Franklin Countys First News

Letter to the Editor: Give us the power

When the issue of CMP & the Corridor surfaced, Mainers from across the state came together in an unprecedented non-partisan manner, to the likes as never seen before.

70K petition signers and 25+ towns have said loud and clear, "NO NECEC"!

We now call on our legislators to work diligently, in the same non-partisan manner, to give us, the citizens of Maine, the power. CMP has shown their true colors as a corrupt, foreign-owned monopoly incapable of putting their customers before profit.

It’s time for the people of Maine to have a say. Not Governor Mills, not former Governor Lepage, not to the PUC, not the LUPC, not to anyone/entity. This can be accomplished by:

#1. Vote on revoking the illegal Public Land Lease to CMP

#2. Vote in unity to send the referendum to a statewide vote.

#3. Work together to re-writing LD 1646, where the bill would state that the citizens/ratepayers would directly elect the board from equally proportioned districts. Or one per county. Then Pass this bill, giving our Power to the People!

#4. Go public loud and often with your opposition to CMP and the Corridor. Make your position well known, without doubt.

#5. When you have done that, pass legislation that would make PUC and LUPC board members elected positions for short terms, same as board members of a ratepayer owned utility

Rene P Guay
Dennistown, Maine

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5 Responses »

  1. If people would pay as much attention to Augusta as CMP and Emera, they would be buying stock in Generac and Honda, because on site power generators will soon be cheaper than the renewable dominated grid.         

    95% of proposed new generation for New England is solar, wind and batteries. The momentum is growing to exit ISO-NE, the agency responsible for keeping the lights on when the sun isn't shining, the wind isn't blowing and the batteries are discharged. 

         Imagine a grid no longer regulated by commissions assigned to see that power is available at reasonable costs

         Imagine a grid no longer operating in a competitive manner. 

        Imagine a grid where ratepayer money is gleefully given to inconsistent renewables.

          CMP and Emera may have a monopolistic control on the delivery of electricity, but are regulated closely and are under demands of the legislature. Demands that have added significant costs to electric customers. Giving control of the delivery of electricity to government will remove the firewalls of CMP, Emera and the PUC.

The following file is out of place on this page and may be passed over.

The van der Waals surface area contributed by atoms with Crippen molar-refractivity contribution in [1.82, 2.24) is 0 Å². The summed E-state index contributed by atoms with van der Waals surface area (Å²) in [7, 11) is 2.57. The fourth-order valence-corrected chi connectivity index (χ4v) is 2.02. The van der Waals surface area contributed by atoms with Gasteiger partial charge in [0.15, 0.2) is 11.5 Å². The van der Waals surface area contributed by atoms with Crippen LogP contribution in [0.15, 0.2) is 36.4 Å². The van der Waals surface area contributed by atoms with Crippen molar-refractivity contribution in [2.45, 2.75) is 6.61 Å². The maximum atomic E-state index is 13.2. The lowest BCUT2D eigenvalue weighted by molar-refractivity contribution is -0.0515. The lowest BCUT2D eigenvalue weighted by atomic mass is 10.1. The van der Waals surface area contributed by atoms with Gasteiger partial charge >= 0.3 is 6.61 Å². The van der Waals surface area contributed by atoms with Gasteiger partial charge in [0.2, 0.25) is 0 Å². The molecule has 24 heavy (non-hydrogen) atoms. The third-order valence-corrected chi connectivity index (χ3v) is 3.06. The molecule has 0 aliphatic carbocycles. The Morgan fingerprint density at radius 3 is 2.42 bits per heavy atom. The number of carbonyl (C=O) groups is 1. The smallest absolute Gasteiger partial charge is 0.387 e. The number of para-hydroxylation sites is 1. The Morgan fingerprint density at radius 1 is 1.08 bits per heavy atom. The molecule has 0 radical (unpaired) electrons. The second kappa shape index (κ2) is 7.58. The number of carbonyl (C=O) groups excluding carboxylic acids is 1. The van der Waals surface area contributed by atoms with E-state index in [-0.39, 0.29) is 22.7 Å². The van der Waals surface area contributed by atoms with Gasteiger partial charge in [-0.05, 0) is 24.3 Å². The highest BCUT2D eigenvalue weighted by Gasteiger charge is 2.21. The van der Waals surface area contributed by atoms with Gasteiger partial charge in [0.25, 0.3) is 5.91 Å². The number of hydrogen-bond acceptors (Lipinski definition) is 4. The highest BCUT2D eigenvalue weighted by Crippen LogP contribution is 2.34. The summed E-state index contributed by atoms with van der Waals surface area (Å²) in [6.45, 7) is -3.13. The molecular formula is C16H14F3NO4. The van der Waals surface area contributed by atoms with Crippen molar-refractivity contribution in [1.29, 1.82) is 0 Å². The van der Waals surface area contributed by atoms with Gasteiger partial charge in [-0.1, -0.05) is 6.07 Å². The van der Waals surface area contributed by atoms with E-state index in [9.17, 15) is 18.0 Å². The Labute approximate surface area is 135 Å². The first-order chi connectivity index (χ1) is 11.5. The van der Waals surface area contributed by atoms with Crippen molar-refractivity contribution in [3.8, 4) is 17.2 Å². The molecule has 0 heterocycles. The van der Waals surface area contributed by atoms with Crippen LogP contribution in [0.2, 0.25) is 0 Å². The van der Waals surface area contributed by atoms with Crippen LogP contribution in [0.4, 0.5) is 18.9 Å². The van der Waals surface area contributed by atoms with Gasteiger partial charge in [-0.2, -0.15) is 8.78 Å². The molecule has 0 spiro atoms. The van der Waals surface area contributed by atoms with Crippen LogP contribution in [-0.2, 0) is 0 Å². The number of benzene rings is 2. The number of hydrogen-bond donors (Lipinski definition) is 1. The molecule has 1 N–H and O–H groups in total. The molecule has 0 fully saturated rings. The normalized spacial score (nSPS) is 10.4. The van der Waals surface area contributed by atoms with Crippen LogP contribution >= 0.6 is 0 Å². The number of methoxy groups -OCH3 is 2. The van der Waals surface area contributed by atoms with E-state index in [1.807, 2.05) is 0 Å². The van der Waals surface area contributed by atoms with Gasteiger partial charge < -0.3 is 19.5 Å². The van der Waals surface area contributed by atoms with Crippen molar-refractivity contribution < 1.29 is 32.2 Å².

Handing over the transmission and distribution to renewable freaks creating Maine laws is a surefire path to overwhelming energy poverty overtaking the whole state.Giving up on ISO-NE will  mean assured blackouts. 

          Radical transformation of the grid without any coherent plan beyond "go green" will undo years of economical growth and stability. Progressive ideas will stop progress in it's tracks.

         Support NECEC if you want a stable grid. Reject The Maine Power Delivery Authority , if you would like stable electric prices.

  2. Mr. McKay; I believe you are missing the point of Mr. Guay's argument.

  3. The rhetoric is incredible.
    Facts derived and interpreted to support the narrative.
    Both sides are doing it, and this is normal.

    I "believe" the corridor is a scam for Mainers, only to benefit others.
    I "KNOW" the corridor is bad for Maine based on the changes it brings to Maines most prized possession,, Maines Natural Beauty".

    Send a message to these Crooked corporations that says, "if you can't respect us, go away.

  4. Clayton, You make the same mistake that others do by making an unsubstantiated assumption that NECEC opponents are all left leaning crazy tree huggers. In the state wide poll taken a little more than a year ago, the percentage of Republicans opposing it was higher than Democrats. Generally speaking, I’d say most people who have to live around these wind turbine towers are sick of them. If you want to pepper the whole northwestern Maine woods with them, then vote for the NECEC. If they get this corridor, a hundred or more wind towers will dot that area. We look to stop an unnecessary corridor, through a poor choice of a place to put it and the subsequent development that would take place after it. If you value Maine’s beauty or are sick of wind mills or CMP / Avangrid, vote AGAINST the NECEC. — What Maine really needs is a separate set of rules for “commercial” “for profit” transmission lines that are not needed for Maine’s electrical needs or reliability. This bad deal for Maine is getting pushed through the commissions by appointed (i.e unelected, “government”) bureaucrats.

  5. Mr. Guay, of course you know that 70K signatures is less than 8.5% of the state voting population, so I’d be careful about counting your chickens, as the saying goes. I’m concerned that the political conversation tends to get forced into the false dichotomy that we can be involved in the electrical grid development of incorporating Canadian Hydro, OR we can have Maine’s natural beauty. On the other hand, the policy conversation seems to examining how to limit the negative effects on the environment while enhancing the benefits to the state from having the power access. Environmental apocalypticism doesn’t seem to me to move the state forward into the energy environment shaped by climate change and technological evolution.

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